LED-packin' helicopter rocket is a greener alternative to fireworks
As July 1st and 4th approach, people in Canada and the US (respectively) may be thinking about setting off some fireworks. They might want to consider a more eco-friendly and reusable alternative, though, in the form of the Rammaxx rocket.
Inspired by much smaller and simpler helicopter rocket toys, the 17-inch (178-mm) Rammaxx consists of a transparent tubular body with a nose cone at one end, and a set of rotor blades and fins at the other.
Inside the main body is a strip of high-intensity LEDs that can be programmed to flash in various colors and patterns. They put out a combined 5,000 lumens, with a single 1-hour charge of the rocket's battery reportedly being good for about 50 flights.
Making a banging noise, the Rammaxx is launched from an included spring-loaded platform that catapults it up to 300 ft (91 m) at speeds as high as 80 mph (129 km/h). Its lights flash as it flies, plus its nose cone produces a whistling sound – the pitch of that sound can be changed by swapping in different cones.
Although the unpowered rotor blades are kept folded back by the acceleration of the launch, they spring out and begin to auto-rotate once the rocket reaches its apex and begins its nose-down descent. This slows its fall considerably, so it isn't damaged (and doesn't do any damaging) upon landing. Additionally, thanks to its moveable fins, the rocket doesn't land just anywhere.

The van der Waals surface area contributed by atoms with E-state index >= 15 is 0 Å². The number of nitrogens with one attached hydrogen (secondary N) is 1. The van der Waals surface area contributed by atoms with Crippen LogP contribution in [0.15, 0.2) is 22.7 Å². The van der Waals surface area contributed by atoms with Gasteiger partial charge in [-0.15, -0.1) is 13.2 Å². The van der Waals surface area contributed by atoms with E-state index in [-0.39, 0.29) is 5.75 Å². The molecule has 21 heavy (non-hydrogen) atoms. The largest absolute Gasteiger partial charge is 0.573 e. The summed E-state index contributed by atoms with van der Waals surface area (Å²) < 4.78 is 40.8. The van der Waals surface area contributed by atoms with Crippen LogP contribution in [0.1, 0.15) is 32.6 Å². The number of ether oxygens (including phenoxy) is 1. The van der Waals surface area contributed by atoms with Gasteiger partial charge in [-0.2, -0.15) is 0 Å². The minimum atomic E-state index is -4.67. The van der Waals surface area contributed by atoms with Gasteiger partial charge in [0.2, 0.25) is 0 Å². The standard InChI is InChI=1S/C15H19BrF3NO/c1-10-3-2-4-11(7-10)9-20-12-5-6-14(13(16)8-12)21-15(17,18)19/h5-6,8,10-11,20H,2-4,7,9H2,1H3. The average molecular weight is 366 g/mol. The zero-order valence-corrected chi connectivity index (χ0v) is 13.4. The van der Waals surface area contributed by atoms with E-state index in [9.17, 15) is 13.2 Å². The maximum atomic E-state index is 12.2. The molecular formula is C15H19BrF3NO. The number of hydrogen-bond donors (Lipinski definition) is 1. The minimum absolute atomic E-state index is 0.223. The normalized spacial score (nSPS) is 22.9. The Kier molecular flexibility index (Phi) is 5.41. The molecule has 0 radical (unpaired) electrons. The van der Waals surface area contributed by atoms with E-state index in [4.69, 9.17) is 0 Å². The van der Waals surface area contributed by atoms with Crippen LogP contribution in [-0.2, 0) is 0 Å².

"The fins are controlled by a small flight computer which measures acceleration on the way up and on the way down," Rammaxx CEO Dan Lubrich tells us. "On the way up this allows it to calculate the deviation from the straight vertical at the apex point. On the way down it enables the rocket to guide itself to the landing zone."
Lubrich adds that because the rocket isn't self-powered and its launch height is limited, its use in populated areas shouldn't be legally restricted. In situations where keeping the noise down is a consideration, it can be fitted with a silent nose, plus its launch pad can be set not to bang.
If you're interested in getting a Rammaxx of your own, you can sign up for email updates via the Source link below. A full kit, consisting of a rocket and launch pad, should retail for around US$250.
The Rammaxx rocket can be seen in action, in the following video.
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